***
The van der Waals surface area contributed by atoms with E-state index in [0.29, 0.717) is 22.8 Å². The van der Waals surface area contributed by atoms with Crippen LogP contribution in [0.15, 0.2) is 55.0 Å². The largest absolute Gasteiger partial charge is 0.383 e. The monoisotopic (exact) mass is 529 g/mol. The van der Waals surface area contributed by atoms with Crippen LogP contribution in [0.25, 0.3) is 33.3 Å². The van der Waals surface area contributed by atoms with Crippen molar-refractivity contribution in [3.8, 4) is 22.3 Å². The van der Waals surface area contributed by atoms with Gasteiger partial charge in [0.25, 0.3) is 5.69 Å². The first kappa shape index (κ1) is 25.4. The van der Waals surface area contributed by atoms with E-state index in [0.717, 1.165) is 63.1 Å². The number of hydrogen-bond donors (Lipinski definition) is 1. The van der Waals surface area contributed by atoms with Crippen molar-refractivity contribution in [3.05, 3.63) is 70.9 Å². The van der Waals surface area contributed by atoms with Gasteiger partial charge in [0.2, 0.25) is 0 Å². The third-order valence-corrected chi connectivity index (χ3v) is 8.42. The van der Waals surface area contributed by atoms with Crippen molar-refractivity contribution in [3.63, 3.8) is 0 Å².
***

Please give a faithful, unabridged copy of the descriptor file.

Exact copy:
The van der Waals surface area contributed by atoms with E-state index in [0.29, 0.717) is 22.8 Å². The van der Waals surface area contributed by atoms with Crippen LogP contribution in [0.15, 0.2) is 55.0 Å². The largest absolute Gasteiger partial charge is 0.383 e. The monoisotopic (exact) mass is 529 g/mol. The van der Waals surface area contributed by atoms with Crippen LogP contribution in [0.25, 0.3) is 33.3 Å². The van der Waals surface area contributed by atoms with Crippen molar-refractivity contribution in [3.8, 4) is 22.3 Å². The van der Waals surface area contributed by atoms with Gasteiger partial charge in [0.25, 0.3) is 5.69 Å². The first kappa shape index (κ1) is 25.4. The van der Waals surface area contributed by atoms with E-state index in [0.717, 1.165) is 63.1 Å². The number of hydrogen-bond donors (Lipinski definition) is 1. The van der Waals surface area contributed by atoms with Crippen molar-refractivity contribution in [3.05, 3.63) is 70.9 Å². The van der Waals surface area contributed by atoms with Gasteiger partial charge in [0.2, 0.25) is 0 Å². The third-order valence-corrected chi connectivity index (χ3v) is 8.42. The van der Waals surface area contributed by atoms with Crippen molar-refractivity contribution in [3.63, 3.8) is 0 Å².